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Missouri treasurer seeks to put more money in state banks

Tuesday, February 17, 2009 | 5:38 p.m. CST

JEFFERSON CITY — State Treasurer Clint Zweifel outlined a plan Tuesday to pump hundreds of millions of state dollars into Missouri banks as a way to help spur the economy.

Zweifel said his "Invest in Missouri" initiative would route more money through Missouri banks by making it more profitable for the state to deposit money with them and by expanding the pool of businesses that could receive low-interest loans from them.

"The economy is in difficult shape, and Missourians need our help," said Zweifel, a former Democratic state lawmaker who took office as treasurer last month.

His proposal would need legislative approval.

Missouri already operates a program under which it deposits money into banks at below-market interest rates so they can offer reduced-rate loans for certain business and agricultural projects. The linked-deposit program began in the 1980s and was expanded in 2004.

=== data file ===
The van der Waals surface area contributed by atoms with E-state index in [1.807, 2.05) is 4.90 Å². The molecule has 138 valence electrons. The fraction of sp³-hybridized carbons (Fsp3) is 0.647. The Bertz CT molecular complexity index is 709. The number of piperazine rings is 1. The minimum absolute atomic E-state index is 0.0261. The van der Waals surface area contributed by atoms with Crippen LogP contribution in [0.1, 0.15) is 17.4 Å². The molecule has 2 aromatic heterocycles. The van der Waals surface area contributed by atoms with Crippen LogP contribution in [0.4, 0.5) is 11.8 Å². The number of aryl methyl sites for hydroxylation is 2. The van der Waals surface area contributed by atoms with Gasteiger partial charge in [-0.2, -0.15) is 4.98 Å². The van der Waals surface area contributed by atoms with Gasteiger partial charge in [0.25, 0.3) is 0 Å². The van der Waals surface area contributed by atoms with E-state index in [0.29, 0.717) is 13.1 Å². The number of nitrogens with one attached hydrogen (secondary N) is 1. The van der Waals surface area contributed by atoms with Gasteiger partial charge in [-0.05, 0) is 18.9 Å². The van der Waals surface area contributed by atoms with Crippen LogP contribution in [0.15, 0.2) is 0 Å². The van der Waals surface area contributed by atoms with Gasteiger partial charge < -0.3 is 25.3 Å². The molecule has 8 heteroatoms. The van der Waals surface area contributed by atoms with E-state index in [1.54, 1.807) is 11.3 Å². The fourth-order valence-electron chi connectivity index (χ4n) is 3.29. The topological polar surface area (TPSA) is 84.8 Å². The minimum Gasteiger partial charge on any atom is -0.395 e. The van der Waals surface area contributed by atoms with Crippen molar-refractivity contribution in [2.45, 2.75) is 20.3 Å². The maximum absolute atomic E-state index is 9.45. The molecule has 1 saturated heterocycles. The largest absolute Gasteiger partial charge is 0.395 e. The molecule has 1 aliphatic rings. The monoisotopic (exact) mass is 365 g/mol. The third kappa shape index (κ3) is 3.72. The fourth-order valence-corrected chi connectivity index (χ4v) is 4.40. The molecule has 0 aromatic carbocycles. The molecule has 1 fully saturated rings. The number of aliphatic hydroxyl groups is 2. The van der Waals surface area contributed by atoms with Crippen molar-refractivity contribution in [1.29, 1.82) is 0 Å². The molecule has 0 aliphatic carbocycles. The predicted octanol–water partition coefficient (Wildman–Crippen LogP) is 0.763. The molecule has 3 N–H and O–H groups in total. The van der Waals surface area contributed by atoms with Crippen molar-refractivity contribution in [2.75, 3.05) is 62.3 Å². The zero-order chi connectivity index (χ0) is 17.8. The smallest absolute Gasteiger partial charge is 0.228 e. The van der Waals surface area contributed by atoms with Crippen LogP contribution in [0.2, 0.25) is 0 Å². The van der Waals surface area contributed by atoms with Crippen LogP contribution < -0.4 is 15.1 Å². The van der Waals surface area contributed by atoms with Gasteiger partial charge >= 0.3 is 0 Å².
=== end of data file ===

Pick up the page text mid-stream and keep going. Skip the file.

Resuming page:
But Zweifel said it remains "severely underutilized." Although the program allows up to $720 million in linked deposits to banks, less than $230 million is being used, the treasurer's office said.

Zweifel proposed several ways to expand eligibility, including by enlarging the definition of a qualifying small business from 25 employees to 100 employees. He also wants to make the program available for the first time to local governments for public works projects and to individuals for alternative energy projects.

"I believe we can increase use of this program to help rebuild our economy, create jobs and increase community investment in our state," he said.

Zweifel also proposed to change the law governing state time deposits made with community banks. He said Missouri and Alabama are the only states that cap the interest rates they can receive on those deposits.

Missouri has $552 million in time deposits in community banks. If lawmakers remove the interest-rate cap, the treasurer's office said it could afford to immediately put an additional $250 million in community banks, giving the banks more cash while also earning more money for the state.

 


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